Next, to externally validate the technology, the performance of IsoTag™AAV was evaluated in a collaborative effort with Capsida Biotherapeutics, a gene therapy company that is engineering novel capsids for improved gene therapies. Capsida compared Isolere’s baseline process to a standard AAV9-specific affinity chromatography method (Table 1). TFF-based purification with IsoTag™AAV resulted in 80.3% yield by ddPCR and ~100% yield by total capsid ELISA. By comparison, the affinity chromatography process yielded 61.2% by ddPCR and 62.6% by total capsid ELISA. As assessed by CE-SDS, the purity of AAV by Isolere’s process was 99% whereas the AAV purity by the standard chromatography process was only 88%. Dynamic light scattering showed no appreciable differences in final product size or aggregation. Finally, AAV eluted from IsoTag™AAV compared to AAV purified by affinity chromatography had superior clearance of HCP and HCD. These results serve as external validation of the IsoTag™AAV technology, showing similar results to those generated internally, as well as promising performance when compared to an industry leading process.
|Table 1. Summary of key metrics from a head-to-head study conducted at Capsida Biotherapeutics, Inc. comparing AAV purification with IsoTag™AAV TFF versus TFF plus affinity chromatography.|
|Key metrics||IsoTag™AAV||Affinity chromatography|
|Process time (h)||3||5|
|Yield (vg %)||80%||61%|
|Yield (cp %)||118%||63%|
|Purity (CE-SDS %)||99%||88%|
|Diam (nm) / PDI / Peak %||28 nm / 0.05 / 100%||27 nm / 0.05/ 100%|
|3.6 x 103||9.3 x 103|
The promising results at 1 L scale with Capsida prompted the development of a highly sophisticated model in collaboration with Biopharm Services to better understand the potential impact of the IsoTag™AAV technology at clinical and commercial scales. Two process models were developed to holistically understand differences in end-to-end production of AAV with an industry standard process (TFF plus affinity chromatography) compared to one where both steps are replaced by IsoTag™AAV. Each process was modeled using a 200 L reactor volume, assuming a 12-month single bioreactor campaign, 1e11 vg/mL titer, 10% full capsid percentage, 1e17 cp/L resin capacity, a 1 x 1013 vg dose, and single use technology for all process and support equipment.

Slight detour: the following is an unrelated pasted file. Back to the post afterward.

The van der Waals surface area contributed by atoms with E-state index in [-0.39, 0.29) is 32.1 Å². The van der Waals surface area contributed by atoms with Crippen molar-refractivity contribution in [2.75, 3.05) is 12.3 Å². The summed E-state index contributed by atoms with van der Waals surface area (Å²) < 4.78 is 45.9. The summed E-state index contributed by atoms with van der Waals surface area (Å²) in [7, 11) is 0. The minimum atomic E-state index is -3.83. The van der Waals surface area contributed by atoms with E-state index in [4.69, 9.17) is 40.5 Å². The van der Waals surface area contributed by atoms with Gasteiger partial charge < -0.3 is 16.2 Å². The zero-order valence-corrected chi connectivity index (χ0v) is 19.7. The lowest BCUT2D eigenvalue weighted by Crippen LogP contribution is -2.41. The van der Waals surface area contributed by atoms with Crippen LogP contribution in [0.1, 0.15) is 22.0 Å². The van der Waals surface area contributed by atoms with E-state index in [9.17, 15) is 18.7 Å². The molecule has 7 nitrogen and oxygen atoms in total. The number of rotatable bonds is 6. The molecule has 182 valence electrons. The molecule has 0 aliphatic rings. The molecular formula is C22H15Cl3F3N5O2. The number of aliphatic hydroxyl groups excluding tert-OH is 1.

The modeling shows that IsoTag™AAV leads to ~28% lower cost of goods per dose of AAV purified. This is primarily driven by the increased yield of the IsoTag™AAV process compared to the affinity process and reduced time of operation, leading to lower labor costs ( Figure 8 Cost breakdown per dose when implementing IsoTag™️AAV process compared to an affinity-based process modeled after the Capsida comparison study. The current IsoTag™️AAV process could improve yield and lower cost per dose by >25% and this new process remains COGs competitive as a single use technology, even against 10X reuses of the affinity resin. ). Even assuming 10X reuse of an affinity resin, which could be expected for commercial manufacturing, the IsoTag™AAV process is still cost competitive with single-use implementation, which serves to further streamline operations and reduce the risk and operational complexity that is incurred by resin reuse. Further cost reduction potential of the IsoTag™AAV technology through regeneration and reuse testing and validation is ongoing.
As demonstrated herein, IsoTag™AAV is a promising technology for improving and streamlining the manufacturing of AAV. It has the potential to accelerate the development of therapies by reducing the time spent optimizing and scaling a process. Furthermore, this technology could profoundly impact the commercial feasibility of therapeutics by improving overall productivity per batch and harmonizing scale up from the bench to the clinic and beyond. Compared to industry-leading methods, IsoTag™AAV provided a more streamlined process with higher yields, higher purity, and equivalent or better contaminant removal. As a process that is performed on the basis of volume rather than titer, IsoTag™AAV has the ability to accommodate major improvements in upstream virus production and to also accommodate upstream changes between batches or pipeline molecules with ease. While AAV is the first application of this technology, IsoTag™ has broad potential to become a highly enabling, first-in-class manufacturing solution for advanced therapeutics. Isolere is actively developing reagents for lentivirus and mRNA, among other complex biologic modalities.